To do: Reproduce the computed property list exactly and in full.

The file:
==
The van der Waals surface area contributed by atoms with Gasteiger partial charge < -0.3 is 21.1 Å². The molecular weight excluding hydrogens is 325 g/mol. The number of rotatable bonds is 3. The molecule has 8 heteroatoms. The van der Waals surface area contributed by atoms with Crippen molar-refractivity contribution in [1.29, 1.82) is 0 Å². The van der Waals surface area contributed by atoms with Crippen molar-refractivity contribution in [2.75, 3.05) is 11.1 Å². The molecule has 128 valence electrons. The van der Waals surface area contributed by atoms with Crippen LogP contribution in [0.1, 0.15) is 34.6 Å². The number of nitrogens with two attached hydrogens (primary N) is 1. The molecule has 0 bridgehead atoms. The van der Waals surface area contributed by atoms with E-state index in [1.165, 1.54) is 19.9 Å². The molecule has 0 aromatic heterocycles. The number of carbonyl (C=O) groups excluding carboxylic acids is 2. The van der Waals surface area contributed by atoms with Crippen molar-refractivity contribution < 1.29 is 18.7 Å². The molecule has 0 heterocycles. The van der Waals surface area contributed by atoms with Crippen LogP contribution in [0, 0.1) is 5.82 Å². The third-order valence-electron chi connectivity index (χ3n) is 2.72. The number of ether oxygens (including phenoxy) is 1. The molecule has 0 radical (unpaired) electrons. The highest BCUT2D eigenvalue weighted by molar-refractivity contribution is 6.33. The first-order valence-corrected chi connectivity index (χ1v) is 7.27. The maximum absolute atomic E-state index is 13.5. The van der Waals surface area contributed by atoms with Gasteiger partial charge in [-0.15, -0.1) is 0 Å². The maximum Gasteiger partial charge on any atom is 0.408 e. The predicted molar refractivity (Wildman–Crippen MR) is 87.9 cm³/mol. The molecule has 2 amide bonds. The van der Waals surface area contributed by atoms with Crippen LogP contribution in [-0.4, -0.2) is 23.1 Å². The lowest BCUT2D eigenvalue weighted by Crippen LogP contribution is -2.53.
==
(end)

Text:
The van der Waals surface area contributed by atoms with Gasteiger partial charge < -0.3 is 21.1 Å². The molecular weight excluding hydrogens is 325 g/mol. The number of rotatable bonds is 3. The molecule has 8 heteroatoms. The van der Waals surface area contributed by atoms with Crippen molar-refractivity contribution in [1.29, 1.82) is 0 Å². The van der Waals surface area contributed by atoms with Crippen molar-refractivity contribution in [2.75, 3.05) is 11.1 Å². The molecule has 128 valence electrons. The van der Waals surface area contributed by atoms with Crippen LogP contribution in [0.1, 0.15) is 34.6 Å². The number of nitrogens with two attached hydrogens (primary N) is 1. The molecule has 0 bridgehead atoms. The van der Waals surface area contributed by atoms with E-state index in [1.165, 1.54) is 19.9 Å². The molecule has 0 aromatic heterocycles. The number of carbonyl (C=O) groups excluding carboxylic acids is 2. The van der Waals surface area contributed by atoms with Crippen molar-refractivity contribution < 1.29 is 18.7 Å². The molecule has 0 heterocycles. The van der Waals surface area contributed by atoms with Crippen LogP contribution in [0, 0.1) is 5.82 Å². The third-order valence-electron chi connectivity index (χ3n) is 2.72. The number of ether oxygens (including phenoxy) is 1. The molecule has 0 radical (unpaired) electrons. The highest BCUT2D eigenvalue weighted by molar-refractivity contribution is 6.33. The first-order valence-corrected chi connectivity index (χ1v) is 7.27. The maximum absolute atomic E-state index is 13.5. The van der Waals surface area contributed by atoms with Gasteiger partial charge in [-0.15, -0.1) is 0 Å². The maximum Gasteiger partial charge on any atom is 0.408 e. The predicted molar refractivity (Wildman–Crippen MR) is 87.9 cm³/mol. The molecule has 2 amide bonds. The van der Waals surface area contributed by atoms with Crippen LogP contribution in [-0.4, -0.2) is 23.1 Å². The lowest BCUT2D eigenvalue weighted by Crippen LogP contribution is -2.53.